This is a curious and intriguing car – and an expensive one when it carries the toys the test car came with. But more on that later. The intriguing part lies under the bonnet, where a 2.0-litre turbodiesel drives Audi’s excellent Direct Shift Gearbox (DSG), whose six speeds can be left to swap themselves if you don’t fancy doing it yourself with the transmission lever or the dinky little paddles tucked behind the steering wheel.
As recorded in the rave reviews the DSG transmission received on its debut appearance in the TT V6, this dual-clutch, sequential gearbox provides astonishingly jerk-free shifts, aided by engine management software that is almost never caught out. And that’s after repeated attempts to provoke a fluffed shift with sudden downchanges and jerky throttle inputs. Just occasionally traffic-jam progress can be a little uncushioned, but that has more to do with the diesel’s forceful engine braking than any transmission deficiencies.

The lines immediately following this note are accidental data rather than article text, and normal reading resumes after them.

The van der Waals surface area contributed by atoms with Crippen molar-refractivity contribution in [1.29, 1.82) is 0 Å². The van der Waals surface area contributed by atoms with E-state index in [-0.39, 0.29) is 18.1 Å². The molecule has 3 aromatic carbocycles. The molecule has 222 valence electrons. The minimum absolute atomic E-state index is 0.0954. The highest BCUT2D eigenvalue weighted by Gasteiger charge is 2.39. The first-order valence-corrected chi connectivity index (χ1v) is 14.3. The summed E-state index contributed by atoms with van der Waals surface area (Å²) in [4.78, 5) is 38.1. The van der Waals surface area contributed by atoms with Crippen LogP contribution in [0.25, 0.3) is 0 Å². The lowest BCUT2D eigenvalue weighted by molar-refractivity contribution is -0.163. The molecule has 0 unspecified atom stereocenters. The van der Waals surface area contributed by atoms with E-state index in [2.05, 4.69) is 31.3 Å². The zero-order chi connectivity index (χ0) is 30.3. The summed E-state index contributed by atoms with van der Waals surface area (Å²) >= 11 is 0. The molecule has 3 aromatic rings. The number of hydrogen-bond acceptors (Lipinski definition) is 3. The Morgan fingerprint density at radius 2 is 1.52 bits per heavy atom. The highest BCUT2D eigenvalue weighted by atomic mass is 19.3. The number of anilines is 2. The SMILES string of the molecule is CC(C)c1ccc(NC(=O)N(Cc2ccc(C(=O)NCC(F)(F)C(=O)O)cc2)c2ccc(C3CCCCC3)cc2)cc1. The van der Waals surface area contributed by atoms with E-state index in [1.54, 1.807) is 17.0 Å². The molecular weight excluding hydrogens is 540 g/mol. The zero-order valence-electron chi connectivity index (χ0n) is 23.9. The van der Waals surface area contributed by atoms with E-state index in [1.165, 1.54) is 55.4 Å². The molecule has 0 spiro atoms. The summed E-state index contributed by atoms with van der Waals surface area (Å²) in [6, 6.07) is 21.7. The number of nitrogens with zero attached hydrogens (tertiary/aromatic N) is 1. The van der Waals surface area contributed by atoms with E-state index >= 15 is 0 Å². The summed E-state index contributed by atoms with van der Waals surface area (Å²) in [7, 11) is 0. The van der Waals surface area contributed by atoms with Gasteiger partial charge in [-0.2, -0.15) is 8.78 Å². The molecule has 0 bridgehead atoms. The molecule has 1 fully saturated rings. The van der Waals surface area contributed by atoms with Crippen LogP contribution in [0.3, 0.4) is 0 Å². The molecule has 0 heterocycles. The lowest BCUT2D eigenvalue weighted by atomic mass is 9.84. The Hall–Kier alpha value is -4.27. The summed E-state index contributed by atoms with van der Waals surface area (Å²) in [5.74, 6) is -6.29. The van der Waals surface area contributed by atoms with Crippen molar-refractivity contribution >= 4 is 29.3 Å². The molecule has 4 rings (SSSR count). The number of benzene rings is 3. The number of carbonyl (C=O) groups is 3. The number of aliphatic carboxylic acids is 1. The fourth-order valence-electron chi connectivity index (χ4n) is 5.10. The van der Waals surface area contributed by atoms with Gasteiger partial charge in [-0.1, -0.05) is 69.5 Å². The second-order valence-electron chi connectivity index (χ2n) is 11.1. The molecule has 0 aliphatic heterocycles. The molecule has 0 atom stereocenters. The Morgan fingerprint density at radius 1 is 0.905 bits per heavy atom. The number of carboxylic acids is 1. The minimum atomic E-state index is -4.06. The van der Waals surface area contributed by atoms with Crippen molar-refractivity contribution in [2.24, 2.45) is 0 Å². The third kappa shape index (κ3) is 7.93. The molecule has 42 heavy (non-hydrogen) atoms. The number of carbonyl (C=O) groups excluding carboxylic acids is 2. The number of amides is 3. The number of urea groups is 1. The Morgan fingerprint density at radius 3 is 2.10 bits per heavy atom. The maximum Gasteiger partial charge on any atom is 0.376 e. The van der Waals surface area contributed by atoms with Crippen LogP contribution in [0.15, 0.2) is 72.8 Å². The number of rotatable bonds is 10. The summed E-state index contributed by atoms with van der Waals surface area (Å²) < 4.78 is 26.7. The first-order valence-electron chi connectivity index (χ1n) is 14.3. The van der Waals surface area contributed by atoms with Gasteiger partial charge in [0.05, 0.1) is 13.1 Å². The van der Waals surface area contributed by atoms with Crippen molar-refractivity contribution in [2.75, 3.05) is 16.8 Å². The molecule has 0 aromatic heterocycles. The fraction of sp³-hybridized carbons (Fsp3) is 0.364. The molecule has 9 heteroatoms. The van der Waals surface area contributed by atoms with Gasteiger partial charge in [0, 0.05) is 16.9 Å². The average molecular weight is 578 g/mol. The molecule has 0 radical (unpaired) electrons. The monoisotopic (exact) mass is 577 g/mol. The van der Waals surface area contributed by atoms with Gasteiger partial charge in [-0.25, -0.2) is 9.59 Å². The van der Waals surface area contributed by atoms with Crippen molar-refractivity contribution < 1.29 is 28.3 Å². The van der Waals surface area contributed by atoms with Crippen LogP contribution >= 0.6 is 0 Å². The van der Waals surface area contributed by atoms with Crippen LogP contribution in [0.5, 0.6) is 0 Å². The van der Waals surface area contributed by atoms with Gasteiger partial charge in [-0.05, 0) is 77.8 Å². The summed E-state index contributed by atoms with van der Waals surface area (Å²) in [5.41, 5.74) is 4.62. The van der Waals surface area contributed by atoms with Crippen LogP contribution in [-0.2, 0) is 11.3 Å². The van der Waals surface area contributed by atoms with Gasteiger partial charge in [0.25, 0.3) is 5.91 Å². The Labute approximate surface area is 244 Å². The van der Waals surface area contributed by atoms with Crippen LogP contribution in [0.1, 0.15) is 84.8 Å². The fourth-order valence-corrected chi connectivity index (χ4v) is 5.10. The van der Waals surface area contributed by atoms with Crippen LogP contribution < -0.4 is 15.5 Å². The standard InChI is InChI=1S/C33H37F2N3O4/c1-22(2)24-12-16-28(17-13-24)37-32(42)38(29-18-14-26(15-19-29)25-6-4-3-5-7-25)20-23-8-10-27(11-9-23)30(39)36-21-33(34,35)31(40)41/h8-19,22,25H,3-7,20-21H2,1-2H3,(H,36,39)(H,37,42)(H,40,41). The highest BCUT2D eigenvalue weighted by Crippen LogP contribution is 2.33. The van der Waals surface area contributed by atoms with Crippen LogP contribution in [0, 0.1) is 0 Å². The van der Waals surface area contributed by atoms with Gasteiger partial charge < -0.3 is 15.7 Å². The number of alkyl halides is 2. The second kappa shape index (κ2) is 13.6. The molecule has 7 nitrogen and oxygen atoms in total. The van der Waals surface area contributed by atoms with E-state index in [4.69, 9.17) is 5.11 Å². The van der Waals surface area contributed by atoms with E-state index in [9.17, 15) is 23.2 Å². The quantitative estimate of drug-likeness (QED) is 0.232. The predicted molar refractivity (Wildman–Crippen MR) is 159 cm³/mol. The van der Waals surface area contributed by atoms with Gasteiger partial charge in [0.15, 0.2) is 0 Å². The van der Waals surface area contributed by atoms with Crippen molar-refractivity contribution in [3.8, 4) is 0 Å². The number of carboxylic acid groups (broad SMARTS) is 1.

The diesel itself is a VW group pumpe düse device, each cylinder getting its own injection pump. It yields over 40mpg and a fat 236lb ft of twist action between 1750 and 2500rpm and it’s this, rather than its 138bhp, that gives you a true clue to this engine’s ability to tug. Which is considerable.
Not that this is immediately apparent if you plant the transmission lever in D, where the combination of six gears and light throttle openings deliver somewhat lethargic performance – you need to be positive with the throttle to get ahead in the urban melee. This you can fix by pulling the lever into Sport, which has the transmission downshifting on a lighter throttle and hanging onto lower ratios longer. All of a sudden the A3 turns decidedly spritely, that relentless diesel thrust powering it ahead with satisfying authority.